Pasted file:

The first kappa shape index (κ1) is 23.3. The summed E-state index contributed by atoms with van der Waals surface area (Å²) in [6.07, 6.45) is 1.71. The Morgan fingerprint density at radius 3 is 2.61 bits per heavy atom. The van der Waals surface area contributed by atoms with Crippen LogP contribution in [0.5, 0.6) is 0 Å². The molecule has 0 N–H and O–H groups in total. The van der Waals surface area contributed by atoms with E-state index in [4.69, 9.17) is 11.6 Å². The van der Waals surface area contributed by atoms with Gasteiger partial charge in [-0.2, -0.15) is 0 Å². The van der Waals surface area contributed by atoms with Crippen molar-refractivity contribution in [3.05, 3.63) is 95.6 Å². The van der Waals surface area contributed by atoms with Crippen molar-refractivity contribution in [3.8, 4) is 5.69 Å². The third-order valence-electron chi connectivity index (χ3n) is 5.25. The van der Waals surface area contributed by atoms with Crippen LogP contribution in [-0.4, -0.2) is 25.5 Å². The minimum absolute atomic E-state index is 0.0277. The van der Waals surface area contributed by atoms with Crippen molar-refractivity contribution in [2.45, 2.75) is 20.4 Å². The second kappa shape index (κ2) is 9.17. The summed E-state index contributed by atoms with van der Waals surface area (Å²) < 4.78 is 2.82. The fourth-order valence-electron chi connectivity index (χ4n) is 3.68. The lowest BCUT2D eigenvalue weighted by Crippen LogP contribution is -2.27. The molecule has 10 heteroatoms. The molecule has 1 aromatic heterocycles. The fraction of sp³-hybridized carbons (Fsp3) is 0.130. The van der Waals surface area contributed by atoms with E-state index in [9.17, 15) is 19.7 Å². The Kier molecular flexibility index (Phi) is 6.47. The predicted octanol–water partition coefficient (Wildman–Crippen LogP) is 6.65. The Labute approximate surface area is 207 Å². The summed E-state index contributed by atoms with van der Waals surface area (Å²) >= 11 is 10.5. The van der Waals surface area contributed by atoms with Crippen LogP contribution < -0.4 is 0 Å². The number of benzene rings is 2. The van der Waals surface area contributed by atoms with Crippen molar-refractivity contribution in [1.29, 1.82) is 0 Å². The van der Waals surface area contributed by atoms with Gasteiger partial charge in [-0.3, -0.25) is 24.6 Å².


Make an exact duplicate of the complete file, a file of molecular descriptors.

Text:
The first kappa shape index (κ1) is 23.3. The summed E-state index contributed by atoms with van der Waals surface area (Å²) in [6.07, 6.45) is 1.71. The Morgan fingerprint density at radius 3 is 2.61 bits per heavy atom. The van der Waals surface area contributed by atoms with Crippen LogP contribution in [0.5, 0.6) is 0 Å². The molecule has 0 N–H and O–H groups in total. The van der Waals surface area contributed by atoms with E-state index in [4.69, 9.17) is 11.6 Å². The van der Waals surface area contributed by atoms with Gasteiger partial charge in [-0.2, -0.15) is 0 Å². The van der Waals surface area contributed by atoms with Crippen molar-refractivity contribution in [3.05, 3.63) is 95.6 Å². The van der Waals surface area contributed by atoms with Crippen molar-refractivity contribution in [3.8, 4) is 5.69 Å². The third-order valence-electron chi connectivity index (χ3n) is 5.25. The van der Waals surface area contributed by atoms with Crippen LogP contribution in [-0.4, -0.2) is 25.5 Å². The minimum absolute atomic E-state index is 0.0277. The van der Waals surface area contributed by atoms with Crippen molar-refractivity contribution in [2.45, 2.75) is 20.4 Å². The second kappa shape index (κ2) is 9.17. The summed E-state index contributed by atoms with van der Waals surface area (Å²) < 4.78 is 2.82. The fourth-order valence-electron chi connectivity index (χ4n) is 3.68. The lowest BCUT2D eigenvalue weighted by Crippen LogP contribution is -2.27. The molecule has 10 heteroatoms. The molecule has 1 aromatic heterocycles. The fraction of sp³-hybridized carbons (Fsp3) is 0.130. The van der Waals surface area contributed by atoms with E-state index in [9.17, 15) is 19.7 Å². The Kier molecular flexibility index (Phi) is 6.47. The predicted octanol–water partition coefficient (Wildman–Crippen LogP) is 6.65. The Labute approximate surface area is 207 Å². The summed E-state index contributed by atoms with van der Waals surface area (Å²) >= 11 is 10.5. The van der Waals surface area contributed by atoms with Crippen LogP contribution < -0.4 is 0 Å². The number of benzene rings is 2. The van der Waals surface area contributed by atoms with Crippen molar-refractivity contribution in [1.29, 1.82) is 0 Å². The van der Waals surface area contributed by atoms with Gasteiger partial charge in [-0.3, -0.25) is 24.6 Å².